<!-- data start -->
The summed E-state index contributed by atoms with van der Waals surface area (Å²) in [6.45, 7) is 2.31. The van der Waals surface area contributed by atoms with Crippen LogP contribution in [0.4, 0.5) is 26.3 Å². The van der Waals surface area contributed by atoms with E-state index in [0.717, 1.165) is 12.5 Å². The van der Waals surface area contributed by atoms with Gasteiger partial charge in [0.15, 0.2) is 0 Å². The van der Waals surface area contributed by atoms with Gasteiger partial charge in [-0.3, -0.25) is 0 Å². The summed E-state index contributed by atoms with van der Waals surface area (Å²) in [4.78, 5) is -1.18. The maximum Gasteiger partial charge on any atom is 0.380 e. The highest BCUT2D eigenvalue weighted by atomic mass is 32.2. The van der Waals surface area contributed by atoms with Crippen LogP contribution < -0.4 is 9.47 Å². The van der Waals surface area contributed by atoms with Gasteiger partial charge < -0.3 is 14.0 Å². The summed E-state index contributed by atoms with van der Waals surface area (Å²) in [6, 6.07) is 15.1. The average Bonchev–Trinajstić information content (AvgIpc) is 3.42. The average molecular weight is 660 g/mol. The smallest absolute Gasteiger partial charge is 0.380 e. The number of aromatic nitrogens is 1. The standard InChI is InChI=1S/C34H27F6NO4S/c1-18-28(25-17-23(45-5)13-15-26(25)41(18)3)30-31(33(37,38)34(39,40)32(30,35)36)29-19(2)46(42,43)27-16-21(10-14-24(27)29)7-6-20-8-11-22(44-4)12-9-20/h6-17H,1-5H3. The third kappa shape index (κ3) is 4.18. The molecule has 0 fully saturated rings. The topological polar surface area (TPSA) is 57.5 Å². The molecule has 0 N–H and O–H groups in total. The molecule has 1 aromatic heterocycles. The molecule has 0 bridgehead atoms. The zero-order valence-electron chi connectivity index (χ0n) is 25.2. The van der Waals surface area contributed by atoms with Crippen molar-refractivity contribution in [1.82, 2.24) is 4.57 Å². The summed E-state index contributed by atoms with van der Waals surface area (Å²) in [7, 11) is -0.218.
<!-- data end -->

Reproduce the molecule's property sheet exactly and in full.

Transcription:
The summed E-state index contributed by atoms with van der Waals surface area (Å²) in [6.45, 7) is 2.31. The van der Waals surface area contributed by atoms with Crippen LogP contribution in [0.4, 0.5) is 26.3 Å². The van der Waals surface area contributed by atoms with E-state index in [0.717, 1.165) is 12.5 Å². The van der Waals surface area contributed by atoms with Gasteiger partial charge in [0.15, 0.2) is 0 Å². The van der Waals surface area contributed by atoms with Gasteiger partial charge in [-0.3, -0.25) is 0 Å². The summed E-state index contributed by atoms with van der Waals surface area (Å²) in [4.78, 5) is -1.18. The maximum Gasteiger partial charge on any atom is 0.380 e. The highest BCUT2D eigenvalue weighted by atomic mass is 32.2. The van der Waals surface area contributed by atoms with Crippen LogP contribution < -0.4 is 9.47 Å². The van der Waals surface area contributed by atoms with Gasteiger partial charge < -0.3 is 14.0 Å². The summed E-state index contributed by atoms with van der Waals surface area (Å²) in [6, 6.07) is 15.1. The average Bonchev–Trinajstić information content (AvgIpc) is 3.42. The average molecular weight is 660 g/mol. The smallest absolute Gasteiger partial charge is 0.380 e. The number of aromatic nitrogens is 1. The standard InChI is InChI=1S/C34H27F6NO4S/c1-18-28(25-17-23(45-5)13-15-26(25)41(18)3)30-31(33(37,38)34(39,40)32(30,35)36)29-19(2)46(42,43)27-16-21(10-14-24(27)29)7-6-20-8-11-22(44-4)12-9-20/h6-17H,1-5H3. The third kappa shape index (κ3) is 4.18. The molecule has 0 fully saturated rings. The topological polar surface area (TPSA) is 57.5 Å². The molecule has 0 N–H and O–H groups in total. The molecule has 1 aromatic heterocycles. The molecule has 0 bridgehead atoms. The zero-order valence-electron chi connectivity index (χ0n) is 25.2. The van der Waals surface area contributed by atoms with Crippen molar-refractivity contribution in [1.82, 2.24) is 4.57 Å². The summed E-state index contributed by atoms with van der Waals surface area (Å²) in [7, 11) is -0.218.